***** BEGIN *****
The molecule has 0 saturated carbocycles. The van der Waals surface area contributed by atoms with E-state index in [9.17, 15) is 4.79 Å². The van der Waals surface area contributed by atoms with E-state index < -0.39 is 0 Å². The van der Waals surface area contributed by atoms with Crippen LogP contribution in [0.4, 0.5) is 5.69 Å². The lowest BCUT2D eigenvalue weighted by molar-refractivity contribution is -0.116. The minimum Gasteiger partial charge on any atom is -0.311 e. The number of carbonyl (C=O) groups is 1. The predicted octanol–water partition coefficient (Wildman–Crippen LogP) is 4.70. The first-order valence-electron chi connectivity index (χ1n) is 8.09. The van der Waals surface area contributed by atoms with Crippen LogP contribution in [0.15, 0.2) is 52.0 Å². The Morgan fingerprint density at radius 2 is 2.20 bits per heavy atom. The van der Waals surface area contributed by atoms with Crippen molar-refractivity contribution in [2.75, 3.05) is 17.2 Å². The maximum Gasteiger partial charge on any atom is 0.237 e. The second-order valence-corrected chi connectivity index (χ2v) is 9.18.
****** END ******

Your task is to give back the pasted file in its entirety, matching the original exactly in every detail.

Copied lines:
The molecule has 0 saturated carbocycles. The van der Waals surface area contributed by atoms with E-state index in [9.17, 15) is 4.79 Å². The van der Waals surface area contributed by atoms with E-state index < -0.39 is 0 Å². The van der Waals surface area contributed by atoms with Crippen LogP contribution in [0.4, 0.5) is 5.69 Å². The lowest BCUT2D eigenvalue weighted by molar-refractivity contribution is -0.116. The minimum Gasteiger partial charge on any atom is -0.311 e. The number of carbonyl (C=O) groups is 1. The predicted octanol–water partition coefficient (Wildman–Crippen LogP) is 4.70. The first-order valence-electron chi connectivity index (χ1n) is 8.09. The van der Waals surface area contributed by atoms with Crippen LogP contribution in [0.15, 0.2) is 52.0 Å². The Morgan fingerprint density at radius 2 is 2.20 bits per heavy atom. The van der Waals surface area contributed by atoms with Crippen molar-refractivity contribution in [2.75, 3.05) is 17.2 Å². The maximum Gasteiger partial charge on any atom is 0.237 e. The second-order valence-corrected chi connectivity index (χ2v) is 9.18.